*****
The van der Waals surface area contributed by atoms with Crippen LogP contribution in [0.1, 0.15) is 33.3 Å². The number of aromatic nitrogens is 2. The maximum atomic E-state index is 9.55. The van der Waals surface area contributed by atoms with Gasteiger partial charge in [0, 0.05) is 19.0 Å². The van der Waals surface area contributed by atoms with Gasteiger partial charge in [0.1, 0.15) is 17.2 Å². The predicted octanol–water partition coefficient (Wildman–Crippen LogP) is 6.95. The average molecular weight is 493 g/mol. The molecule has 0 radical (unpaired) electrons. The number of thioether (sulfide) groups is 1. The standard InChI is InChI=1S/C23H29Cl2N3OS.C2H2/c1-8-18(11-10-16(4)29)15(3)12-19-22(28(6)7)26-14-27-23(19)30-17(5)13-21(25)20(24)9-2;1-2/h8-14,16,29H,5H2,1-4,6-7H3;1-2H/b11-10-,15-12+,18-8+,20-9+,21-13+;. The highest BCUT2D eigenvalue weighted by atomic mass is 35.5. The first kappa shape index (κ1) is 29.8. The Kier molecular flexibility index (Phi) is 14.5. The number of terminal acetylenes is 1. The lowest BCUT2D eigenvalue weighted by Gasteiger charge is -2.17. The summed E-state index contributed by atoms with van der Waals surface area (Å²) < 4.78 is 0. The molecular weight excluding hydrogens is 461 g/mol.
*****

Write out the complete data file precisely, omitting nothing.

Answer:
The van der Waals surface area contributed by atoms with Crippen LogP contribution in [0.1, 0.15) is 33.3 Å². The number of aromatic nitrogens is 2. The maximum atomic E-state index is 9.55. The van der Waals surface area contributed by atoms with Gasteiger partial charge in [0, 0.05) is 19.0 Å². The van der Waals surface area contributed by atoms with Gasteiger partial charge in [0.1, 0.15) is 17.2 Å². The predicted octanol–water partition coefficient (Wildman–Crippen LogP) is 6.95. The average molecular weight is 493 g/mol. The molecule has 0 radical (unpaired) electrons. The number of thioether (sulfide) groups is 1. The standard InChI is InChI=1S/C23H29Cl2N3OS.C2H2/c1-8-18(11-10-16(4)29)15(3)12-19-22(28(6)7)26-14-27-23(19)30-17(5)13-21(25)20(24)9-2;1-2/h8-14,16,29H,5H2,1-4,6-7H3;1-2H/b11-10-,15-12+,18-8+,20-9+,21-13+;. The highest BCUT2D eigenvalue weighted by atomic mass is 35.5. The first kappa shape index (κ1) is 29.8. The Kier molecular flexibility index (Phi) is 14.5. The number of terminal acetylenes is 1. The lowest BCUT2D eigenvalue weighted by Gasteiger charge is -2.17. The summed E-state index contributed by atoms with van der Waals surface area (Å²) < 4.78 is 0. The molecular weight excluding hydrogens is 461 g/mol.